In Devon, the Collared Pratincole lingered at Horsey Island until 13th. Two further Black-winged Stilts were noted near White Colne, Essex, and South Yorkshire boasted a Eurasian Stone-curlew at South Anston, with another on St Agnes, Scilly. Red-necked Phalaropes were at Belvide Reservoir, Staffordshire, and Elmley NNR, Kent, with a Grey Phalarope at Covenham Reservoir, Lincolnshire.
Norfolk aside, European Bee-eaters roamed over coastal areas of Suffolk, Lincolnshire and East Yorkshire. In Lancashire, brief birds visited Lunt Meadows and Brockholes (two). The week's only Hoopoe was at Levington, Suffolk, with Golden Orioles in London, West Sussex and Scilly.
Rosy Starlings continued to trickle in, with birds at 18 sites including several on Scilly. While sightings generally had a western bias, individuals were in Surrey and East Sussex, with northern Scotland managing four. Two were in the north of Ireland, at Malin Head, Co Donegal, and Rathlin Island, Co Antrim.
Marsh Warblers were split between Gibraltar Point NNR, Lincolnshire, Beeston Bump, Norfolk, and North Ronaldsay, Orkney, while a Blyth's Reed Warbler sang at Kilnsea, East Yorkshire. A vocal Iberian Chiffchaff remained at Regent's Park, London.
On 16th, a Greenish Warbler sang from a private forest near Dunoon, Argyll, and a singing male Melodious Warbler was at Dungeness RSPB, Kent. Great Reed Warblers hung on at both Snettisham Coastal Park, Norfolk, and Langford Lowfields RSPB, Nottinghamshire.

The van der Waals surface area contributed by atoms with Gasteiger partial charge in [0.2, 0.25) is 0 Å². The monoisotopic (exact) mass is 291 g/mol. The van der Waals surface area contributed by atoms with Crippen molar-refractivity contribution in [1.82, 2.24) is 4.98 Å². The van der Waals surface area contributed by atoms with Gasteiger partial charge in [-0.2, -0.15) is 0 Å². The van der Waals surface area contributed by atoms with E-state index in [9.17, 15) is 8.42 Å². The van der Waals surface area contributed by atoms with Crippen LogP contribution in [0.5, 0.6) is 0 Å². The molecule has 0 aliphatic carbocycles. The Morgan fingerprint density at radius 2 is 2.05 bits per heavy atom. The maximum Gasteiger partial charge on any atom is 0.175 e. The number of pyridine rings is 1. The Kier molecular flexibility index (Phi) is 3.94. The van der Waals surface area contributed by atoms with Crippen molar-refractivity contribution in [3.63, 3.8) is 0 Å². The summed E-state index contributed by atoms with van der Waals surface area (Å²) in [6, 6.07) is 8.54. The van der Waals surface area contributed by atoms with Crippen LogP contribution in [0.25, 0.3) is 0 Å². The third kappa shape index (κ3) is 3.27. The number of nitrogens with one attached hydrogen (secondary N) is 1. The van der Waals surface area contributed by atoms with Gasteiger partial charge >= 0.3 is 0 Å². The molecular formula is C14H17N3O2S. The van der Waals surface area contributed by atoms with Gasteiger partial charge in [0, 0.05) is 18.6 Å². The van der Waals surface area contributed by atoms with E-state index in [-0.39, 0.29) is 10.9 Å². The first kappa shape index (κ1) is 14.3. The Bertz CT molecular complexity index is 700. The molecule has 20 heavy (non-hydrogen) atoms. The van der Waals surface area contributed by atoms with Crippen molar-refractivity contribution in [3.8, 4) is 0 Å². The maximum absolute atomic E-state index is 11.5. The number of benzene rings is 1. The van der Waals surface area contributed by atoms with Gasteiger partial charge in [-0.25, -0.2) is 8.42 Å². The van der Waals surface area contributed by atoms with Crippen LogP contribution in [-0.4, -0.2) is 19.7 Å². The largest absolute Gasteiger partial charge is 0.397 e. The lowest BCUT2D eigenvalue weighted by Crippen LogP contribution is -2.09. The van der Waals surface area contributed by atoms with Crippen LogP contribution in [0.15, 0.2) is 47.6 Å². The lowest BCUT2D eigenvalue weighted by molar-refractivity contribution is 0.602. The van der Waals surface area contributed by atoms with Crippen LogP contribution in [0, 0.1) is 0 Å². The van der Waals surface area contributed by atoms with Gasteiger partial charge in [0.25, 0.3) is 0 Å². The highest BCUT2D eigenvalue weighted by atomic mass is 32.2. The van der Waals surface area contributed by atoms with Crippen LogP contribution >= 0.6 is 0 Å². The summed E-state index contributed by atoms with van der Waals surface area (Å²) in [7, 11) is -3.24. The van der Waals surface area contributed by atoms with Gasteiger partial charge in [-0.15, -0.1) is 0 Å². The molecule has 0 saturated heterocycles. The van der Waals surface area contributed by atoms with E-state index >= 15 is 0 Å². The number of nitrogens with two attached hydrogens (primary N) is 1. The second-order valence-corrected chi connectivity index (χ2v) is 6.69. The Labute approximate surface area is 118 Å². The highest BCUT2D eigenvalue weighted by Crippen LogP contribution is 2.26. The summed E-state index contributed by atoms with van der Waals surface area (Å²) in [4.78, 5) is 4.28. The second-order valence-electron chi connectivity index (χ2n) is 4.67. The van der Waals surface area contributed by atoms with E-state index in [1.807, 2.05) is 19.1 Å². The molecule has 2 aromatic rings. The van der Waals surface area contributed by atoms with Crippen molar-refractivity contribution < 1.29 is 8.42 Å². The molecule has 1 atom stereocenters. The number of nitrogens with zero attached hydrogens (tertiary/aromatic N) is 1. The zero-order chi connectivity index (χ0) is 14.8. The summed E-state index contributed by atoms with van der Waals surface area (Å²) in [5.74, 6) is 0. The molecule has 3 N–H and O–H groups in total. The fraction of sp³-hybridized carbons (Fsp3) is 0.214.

A notable Irish Grey-headed Wagtail was at Garretstown, Co Cork, on 18th, while Sandwich Bay, Kent, boasted a brief singing male European Serin. Common Rosefinches included a male at Low Row, Cumbria, with others at North Foreland, Kent, and Fair Isle, Shetland.
Four Red-backed Shrikes saw birds in Buckinghamshire, Lincolnshire, Norfolk, Fife and Shetland. On 18th, an unidentified grey shrike species was reported at Marloes Mere, Pembrokeshire. At opposite ends of Britain, Red-rumped Swallows were on Tresco, Scilly, and North Ronaldsay, Orkney. A brief Alpine Swift overflew Langdon Hills, Essex, on 18th.
A smart male Little Bittern made for a rare Warwickshire find at Ladywalk NR on 19th, with the male on St Mary's, Scilly, last noted on 13th. An unringed White Stork remained at Smithy Fen, Cambridgeshire.